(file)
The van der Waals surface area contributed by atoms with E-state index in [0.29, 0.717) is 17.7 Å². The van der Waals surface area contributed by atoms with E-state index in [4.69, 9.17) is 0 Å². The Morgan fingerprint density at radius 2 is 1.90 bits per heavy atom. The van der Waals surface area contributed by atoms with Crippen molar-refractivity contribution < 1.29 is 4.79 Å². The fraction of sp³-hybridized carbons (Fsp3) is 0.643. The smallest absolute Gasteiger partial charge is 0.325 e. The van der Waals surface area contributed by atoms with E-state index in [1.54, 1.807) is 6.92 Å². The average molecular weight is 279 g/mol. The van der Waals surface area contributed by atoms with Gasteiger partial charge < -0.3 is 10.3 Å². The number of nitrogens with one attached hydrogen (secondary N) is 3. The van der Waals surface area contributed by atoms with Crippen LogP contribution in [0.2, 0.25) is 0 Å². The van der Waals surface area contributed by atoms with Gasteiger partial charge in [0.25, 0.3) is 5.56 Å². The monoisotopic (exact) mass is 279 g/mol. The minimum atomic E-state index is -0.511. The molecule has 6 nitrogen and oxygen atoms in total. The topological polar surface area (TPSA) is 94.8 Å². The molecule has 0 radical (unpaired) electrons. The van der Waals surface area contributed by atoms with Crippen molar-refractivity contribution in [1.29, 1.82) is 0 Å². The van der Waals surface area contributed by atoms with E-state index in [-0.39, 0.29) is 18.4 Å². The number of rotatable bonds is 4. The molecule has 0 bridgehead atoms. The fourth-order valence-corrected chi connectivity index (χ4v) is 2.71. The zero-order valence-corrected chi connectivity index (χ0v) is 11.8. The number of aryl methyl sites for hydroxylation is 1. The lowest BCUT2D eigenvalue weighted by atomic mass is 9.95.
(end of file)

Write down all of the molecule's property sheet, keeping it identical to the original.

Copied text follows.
The van der Waals surface area contributed by atoms with E-state index in [0.29, 0.717) is 17.7 Å². The van der Waals surface area contributed by atoms with E-state index in [4.69, 9.17) is 0 Å². The Morgan fingerprint density at radius 2 is 1.90 bits per heavy atom. The van der Waals surface area contributed by atoms with Crippen molar-refractivity contribution < 1.29 is 4.79 Å². The fraction of sp³-hybridized carbons (Fsp3) is 0.643. The smallest absolute Gasteiger partial charge is 0.325 e. The van der Waals surface area contributed by atoms with E-state index in [1.54, 1.807) is 6.92 Å². The average molecular weight is 279 g/mol. The van der Waals surface area contributed by atoms with Gasteiger partial charge < -0.3 is 10.3 Å². The number of nitrogens with one attached hydrogen (secondary N) is 3. The van der Waals surface area contributed by atoms with Crippen LogP contribution in [0.2, 0.25) is 0 Å². The van der Waals surface area contributed by atoms with Gasteiger partial charge in [0.25, 0.3) is 5.56 Å². The monoisotopic (exact) mass is 279 g/mol. The minimum atomic E-state index is -0.511. The molecule has 6 nitrogen and oxygen atoms in total. The topological polar surface area (TPSA) is 94.8 Å². The molecule has 0 radical (unpaired) electrons. The van der Waals surface area contributed by atoms with Crippen molar-refractivity contribution in [1.29, 1.82) is 0 Å². The van der Waals surface area contributed by atoms with E-state index in [-0.39, 0.29) is 18.4 Å². The number of rotatable bonds is 4. The molecule has 0 bridgehead atoms. The fourth-order valence-corrected chi connectivity index (χ4v) is 2.71. The zero-order valence-corrected chi connectivity index (χ0v) is 11.8. The number of aryl methyl sites for hydroxylation is 1. The lowest BCUT2D eigenvalue weighted by atomic mass is 9.95.